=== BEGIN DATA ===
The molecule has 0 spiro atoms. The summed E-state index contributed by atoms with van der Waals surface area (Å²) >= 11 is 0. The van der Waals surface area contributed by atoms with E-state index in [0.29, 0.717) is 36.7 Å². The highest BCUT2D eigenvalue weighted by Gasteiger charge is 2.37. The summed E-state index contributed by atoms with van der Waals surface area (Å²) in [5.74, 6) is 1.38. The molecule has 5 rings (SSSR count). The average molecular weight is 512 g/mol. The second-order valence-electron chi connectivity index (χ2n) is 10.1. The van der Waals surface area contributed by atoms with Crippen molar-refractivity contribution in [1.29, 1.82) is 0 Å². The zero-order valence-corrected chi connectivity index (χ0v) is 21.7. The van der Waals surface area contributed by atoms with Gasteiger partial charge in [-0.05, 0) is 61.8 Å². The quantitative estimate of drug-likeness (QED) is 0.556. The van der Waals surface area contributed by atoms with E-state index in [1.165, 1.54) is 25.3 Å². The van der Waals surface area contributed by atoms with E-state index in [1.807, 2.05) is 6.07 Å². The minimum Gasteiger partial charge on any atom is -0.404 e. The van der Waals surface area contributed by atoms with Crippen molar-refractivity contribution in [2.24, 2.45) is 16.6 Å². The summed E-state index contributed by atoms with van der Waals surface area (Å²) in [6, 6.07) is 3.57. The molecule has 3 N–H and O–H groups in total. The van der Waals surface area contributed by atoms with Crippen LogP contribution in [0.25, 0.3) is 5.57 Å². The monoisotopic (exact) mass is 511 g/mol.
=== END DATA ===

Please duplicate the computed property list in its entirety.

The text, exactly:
The molecule has 0 spiro atoms. The summed E-state index contributed by atoms with van der Waals surface area (Å²) >= 11 is 0. The van der Waals surface area contributed by atoms with E-state index in [0.29, 0.717) is 36.7 Å². The highest BCUT2D eigenvalue weighted by Gasteiger charge is 2.37. The summed E-state index contributed by atoms with van der Waals surface area (Å²) in [5.74, 6) is 1.38. The molecule has 5 rings (SSSR count). The average molecular weight is 512 g/mol. The second-order valence-electron chi connectivity index (χ2n) is 10.1. The van der Waals surface area contributed by atoms with Crippen molar-refractivity contribution in [1.29, 1.82) is 0 Å². The zero-order valence-corrected chi connectivity index (χ0v) is 21.7. The van der Waals surface area contributed by atoms with Gasteiger partial charge in [-0.05, 0) is 61.8 Å². The quantitative estimate of drug-likeness (QED) is 0.556. The van der Waals surface area contributed by atoms with E-state index in [1.165, 1.54) is 25.3 Å². The van der Waals surface area contributed by atoms with E-state index in [1.807, 2.05) is 6.07 Å². The minimum Gasteiger partial charge on any atom is -0.404 e. The van der Waals surface area contributed by atoms with Crippen molar-refractivity contribution in [2.24, 2.45) is 16.6 Å². The summed E-state index contributed by atoms with van der Waals surface area (Å²) in [6, 6.07) is 3.57. The molecule has 3 N–H and O–H groups in total. The van der Waals surface area contributed by atoms with Crippen LogP contribution in [0.25, 0.3) is 5.57 Å². The monoisotopic (exact) mass is 511 g/mol.